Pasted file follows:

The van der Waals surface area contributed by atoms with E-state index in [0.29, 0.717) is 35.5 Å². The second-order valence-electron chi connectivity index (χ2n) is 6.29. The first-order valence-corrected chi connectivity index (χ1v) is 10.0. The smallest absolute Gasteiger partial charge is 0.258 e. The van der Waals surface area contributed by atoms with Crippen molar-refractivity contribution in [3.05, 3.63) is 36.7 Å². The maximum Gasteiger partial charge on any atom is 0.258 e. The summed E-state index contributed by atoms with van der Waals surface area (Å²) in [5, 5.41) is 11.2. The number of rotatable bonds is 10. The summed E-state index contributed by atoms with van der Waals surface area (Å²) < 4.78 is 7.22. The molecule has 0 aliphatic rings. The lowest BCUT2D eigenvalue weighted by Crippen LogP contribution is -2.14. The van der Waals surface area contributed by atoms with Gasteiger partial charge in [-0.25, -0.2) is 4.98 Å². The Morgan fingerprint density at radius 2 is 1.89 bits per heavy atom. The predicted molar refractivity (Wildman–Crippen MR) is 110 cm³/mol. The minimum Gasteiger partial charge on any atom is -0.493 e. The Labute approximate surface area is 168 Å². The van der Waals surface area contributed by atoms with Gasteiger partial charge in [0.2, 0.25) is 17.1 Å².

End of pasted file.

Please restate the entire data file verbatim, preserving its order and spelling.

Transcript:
The van der Waals surface area contributed by atoms with E-state index in [0.29, 0.717) is 35.5 Å². The second-order valence-electron chi connectivity index (χ2n) is 6.29. The first-order valence-corrected chi connectivity index (χ1v) is 10.0. The smallest absolute Gasteiger partial charge is 0.258 e. The van der Waals surface area contributed by atoms with Crippen molar-refractivity contribution in [3.05, 3.63) is 36.7 Å². The maximum Gasteiger partial charge on any atom is 0.258 e. The summed E-state index contributed by atoms with van der Waals surface area (Å²) in [5, 5.41) is 11.2. The number of rotatable bonds is 10. The summed E-state index contributed by atoms with van der Waals surface area (Å²) < 4.78 is 7.22. The molecule has 0 aliphatic rings. The lowest BCUT2D eigenvalue weighted by Crippen LogP contribution is -2.14. The van der Waals surface area contributed by atoms with Gasteiger partial charge in [-0.25, -0.2) is 4.98 Å². The Morgan fingerprint density at radius 2 is 1.89 bits per heavy atom. The predicted molar refractivity (Wildman–Crippen MR) is 110 cm³/mol. The minimum Gasteiger partial charge on any atom is -0.493 e. The Labute approximate surface area is 168 Å². The van der Waals surface area contributed by atoms with Gasteiger partial charge in [0.2, 0.25) is 17.1 Å².